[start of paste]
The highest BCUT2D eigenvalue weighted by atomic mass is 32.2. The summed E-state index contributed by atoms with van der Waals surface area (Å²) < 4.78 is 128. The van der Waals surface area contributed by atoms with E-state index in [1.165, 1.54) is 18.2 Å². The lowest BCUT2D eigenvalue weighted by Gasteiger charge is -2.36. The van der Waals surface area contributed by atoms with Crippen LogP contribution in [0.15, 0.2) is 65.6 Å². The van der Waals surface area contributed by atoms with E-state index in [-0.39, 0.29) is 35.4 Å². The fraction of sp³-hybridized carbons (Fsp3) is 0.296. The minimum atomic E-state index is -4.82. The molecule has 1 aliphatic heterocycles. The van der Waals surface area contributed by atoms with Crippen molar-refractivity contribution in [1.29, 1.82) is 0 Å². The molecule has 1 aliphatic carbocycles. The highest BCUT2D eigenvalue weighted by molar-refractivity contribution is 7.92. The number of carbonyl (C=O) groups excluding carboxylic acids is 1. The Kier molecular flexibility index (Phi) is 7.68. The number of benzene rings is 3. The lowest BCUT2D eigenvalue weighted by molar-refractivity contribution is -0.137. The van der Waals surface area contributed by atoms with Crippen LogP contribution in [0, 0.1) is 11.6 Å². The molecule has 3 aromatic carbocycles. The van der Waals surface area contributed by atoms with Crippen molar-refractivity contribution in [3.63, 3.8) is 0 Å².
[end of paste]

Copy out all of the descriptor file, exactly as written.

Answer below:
The highest BCUT2D eigenvalue weighted by atomic mass is 32.2. The summed E-state index contributed by atoms with van der Waals surface area (Å²) < 4.78 is 128. The van der Waals surface area contributed by atoms with E-state index in [1.165, 1.54) is 18.2 Å². The lowest BCUT2D eigenvalue weighted by Gasteiger charge is -2.36. The van der Waals surface area contributed by atoms with Crippen LogP contribution in [0.15, 0.2) is 65.6 Å². The van der Waals surface area contributed by atoms with E-state index in [-0.39, 0.29) is 35.4 Å². The fraction of sp³-hybridized carbons (Fsp3) is 0.296. The minimum atomic E-state index is -4.82. The molecule has 1 aliphatic heterocycles. The van der Waals surface area contributed by atoms with Crippen molar-refractivity contribution in [1.29, 1.82) is 0 Å². The molecule has 1 aliphatic carbocycles. The highest BCUT2D eigenvalue weighted by molar-refractivity contribution is 7.92. The number of carbonyl (C=O) groups excluding carboxylic acids is 1. The Kier molecular flexibility index (Phi) is 7.68. The number of benzene rings is 3. The lowest BCUT2D eigenvalue weighted by molar-refractivity contribution is -0.137. The van der Waals surface area contributed by atoms with Crippen LogP contribution in [0, 0.1) is 11.6 Å². The molecule has 3 aromatic carbocycles. The van der Waals surface area contributed by atoms with Crippen molar-refractivity contribution in [3.63, 3.8) is 0 Å².